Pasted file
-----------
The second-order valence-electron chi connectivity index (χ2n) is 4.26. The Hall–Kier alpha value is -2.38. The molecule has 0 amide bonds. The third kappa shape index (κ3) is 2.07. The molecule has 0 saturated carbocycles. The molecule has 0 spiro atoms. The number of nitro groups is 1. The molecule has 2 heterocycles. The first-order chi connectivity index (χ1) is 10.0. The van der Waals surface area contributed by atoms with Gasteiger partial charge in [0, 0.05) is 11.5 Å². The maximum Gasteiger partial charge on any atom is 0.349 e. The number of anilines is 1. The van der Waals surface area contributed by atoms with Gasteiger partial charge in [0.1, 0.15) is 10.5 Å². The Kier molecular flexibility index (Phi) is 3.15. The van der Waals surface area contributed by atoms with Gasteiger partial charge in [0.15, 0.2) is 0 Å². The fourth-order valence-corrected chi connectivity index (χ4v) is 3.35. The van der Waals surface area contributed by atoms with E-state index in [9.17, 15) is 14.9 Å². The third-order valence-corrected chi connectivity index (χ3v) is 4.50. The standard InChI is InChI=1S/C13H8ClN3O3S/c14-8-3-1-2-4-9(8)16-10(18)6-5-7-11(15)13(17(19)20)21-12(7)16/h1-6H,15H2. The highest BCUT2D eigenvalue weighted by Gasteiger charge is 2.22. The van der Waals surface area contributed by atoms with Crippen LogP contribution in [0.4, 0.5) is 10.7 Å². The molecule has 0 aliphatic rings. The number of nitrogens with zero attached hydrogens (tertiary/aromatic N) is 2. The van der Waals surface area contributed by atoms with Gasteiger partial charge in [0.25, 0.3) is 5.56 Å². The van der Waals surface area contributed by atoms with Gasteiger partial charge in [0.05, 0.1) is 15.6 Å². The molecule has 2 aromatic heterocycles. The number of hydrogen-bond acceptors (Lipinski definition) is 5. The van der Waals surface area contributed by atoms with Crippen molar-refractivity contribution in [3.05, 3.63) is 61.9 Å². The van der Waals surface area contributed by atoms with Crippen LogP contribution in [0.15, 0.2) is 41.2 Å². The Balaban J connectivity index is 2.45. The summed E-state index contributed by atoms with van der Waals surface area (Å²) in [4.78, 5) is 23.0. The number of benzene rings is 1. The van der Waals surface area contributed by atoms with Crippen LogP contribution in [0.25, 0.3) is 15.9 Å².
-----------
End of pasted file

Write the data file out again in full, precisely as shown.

The second-order valence-electron chi connectivity index (χ2n) is 4.26. The Hall–Kier alpha value is -2.38. The molecule has 0 amide bonds. The third kappa shape index (κ3) is 2.07. The molecule has 0 saturated carbocycles. The molecule has 0 spiro atoms. The number of nitro groups is 1. The molecule has 2 heterocycles. The first-order chi connectivity index (χ1) is 10.0. The van der Waals surface area contributed by atoms with Gasteiger partial charge in [0, 0.05) is 11.5 Å². The maximum Gasteiger partial charge on any atom is 0.349 e. The number of anilines is 1. The van der Waals surface area contributed by atoms with Gasteiger partial charge in [0.1, 0.15) is 10.5 Å². The Kier molecular flexibility index (Phi) is 3.15. The van der Waals surface area contributed by atoms with Gasteiger partial charge in [0.15, 0.2) is 0 Å². The fourth-order valence-corrected chi connectivity index (χ4v) is 3.35. The van der Waals surface area contributed by atoms with E-state index in [9.17, 15) is 14.9 Å². The third-order valence-corrected chi connectivity index (χ3v) is 4.50. The standard InChI is InChI=1S/C13H8ClN3O3S/c14-8-3-1-2-4-9(8)16-10(18)6-5-7-11(15)13(17(19)20)21-12(7)16/h1-6H,15H2. The highest BCUT2D eigenvalue weighted by Gasteiger charge is 2.22. The van der Waals surface area contributed by atoms with Crippen LogP contribution in [0.4, 0.5) is 10.7 Å². The molecule has 0 aliphatic rings. The number of nitrogens with zero attached hydrogens (tertiary/aromatic N) is 2. The van der Waals surface area contributed by atoms with Gasteiger partial charge in [0.25, 0.3) is 5.56 Å². The van der Waals surface area contributed by atoms with Gasteiger partial charge in [0.05, 0.1) is 15.6 Å². The molecule has 2 aromatic heterocycles. The number of hydrogen-bond acceptors (Lipinski definition) is 5. The van der Waals surface area contributed by atoms with Crippen molar-refractivity contribution in [3.05, 3.63) is 61.9 Å². The van der Waals surface area contributed by atoms with Crippen LogP contribution in [0.15, 0.2) is 41.2 Å². The Balaban J connectivity index is 2.45. The summed E-state index contributed by atoms with van der Waals surface area (Å²) in [4.78, 5) is 23.0. The number of benzene rings is 1. The van der Waals surface area contributed by atoms with Crippen LogP contribution in [0.25, 0.3) is 15.9 Å².